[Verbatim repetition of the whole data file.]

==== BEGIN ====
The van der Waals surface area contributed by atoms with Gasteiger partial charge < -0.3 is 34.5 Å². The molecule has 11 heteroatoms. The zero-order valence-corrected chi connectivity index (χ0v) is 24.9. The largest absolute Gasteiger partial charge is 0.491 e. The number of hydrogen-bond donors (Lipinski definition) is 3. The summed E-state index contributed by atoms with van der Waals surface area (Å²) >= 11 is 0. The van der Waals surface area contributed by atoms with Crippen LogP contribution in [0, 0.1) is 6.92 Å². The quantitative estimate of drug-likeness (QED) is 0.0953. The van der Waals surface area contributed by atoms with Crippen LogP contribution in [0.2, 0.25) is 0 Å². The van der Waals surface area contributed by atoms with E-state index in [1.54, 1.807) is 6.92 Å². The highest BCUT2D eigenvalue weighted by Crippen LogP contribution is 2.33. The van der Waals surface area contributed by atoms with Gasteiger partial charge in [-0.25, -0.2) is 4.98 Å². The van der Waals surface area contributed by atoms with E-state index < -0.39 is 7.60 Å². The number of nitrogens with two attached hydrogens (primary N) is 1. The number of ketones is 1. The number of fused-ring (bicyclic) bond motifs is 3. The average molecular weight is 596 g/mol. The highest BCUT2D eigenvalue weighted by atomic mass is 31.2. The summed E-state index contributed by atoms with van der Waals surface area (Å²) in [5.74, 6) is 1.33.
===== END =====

The van der Waals surface area contributed by atoms with Gasteiger partial charge < -0.3 is 34.5 Å². The molecule has 11 heteroatoms. The zero-order valence-corrected chi connectivity index (χ0v) is 24.9. The largest absolute Gasteiger partial charge is 0.491 e. The number of hydrogen-bond donors (Lipinski definition) is 3. The summed E-state index contributed by atoms with van der Waals surface area (Å²) >= 11 is 0. The van der Waals surface area contributed by atoms with Crippen LogP contribution in [0, 0.1) is 6.92 Å². The quantitative estimate of drug-likeness (QED) is 0.0953. The van der Waals surface area contributed by atoms with Crippen LogP contribution in [0.2, 0.25) is 0 Å². The van der Waals surface area contributed by atoms with E-state index in [1.54, 1.807) is 6.92 Å². The highest BCUT2D eigenvalue weighted by Crippen LogP contribution is 2.33. The van der Waals surface area contributed by atoms with Gasteiger partial charge in [-0.25, -0.2) is 4.98 Å². The van der Waals surface area contributed by atoms with E-state index < -0.39 is 7.60 Å². The number of nitrogens with two attached hydrogens (primary N) is 1. The number of ketones is 1. The number of fused-ring (bicyclic) bond motifs is 3. The average molecular weight is 596 g/mol. The highest BCUT2D eigenvalue weighted by atomic mass is 31.2. The summed E-state index contributed by atoms with van der Waals surface area (Å²) in [5.74, 6) is 1.33.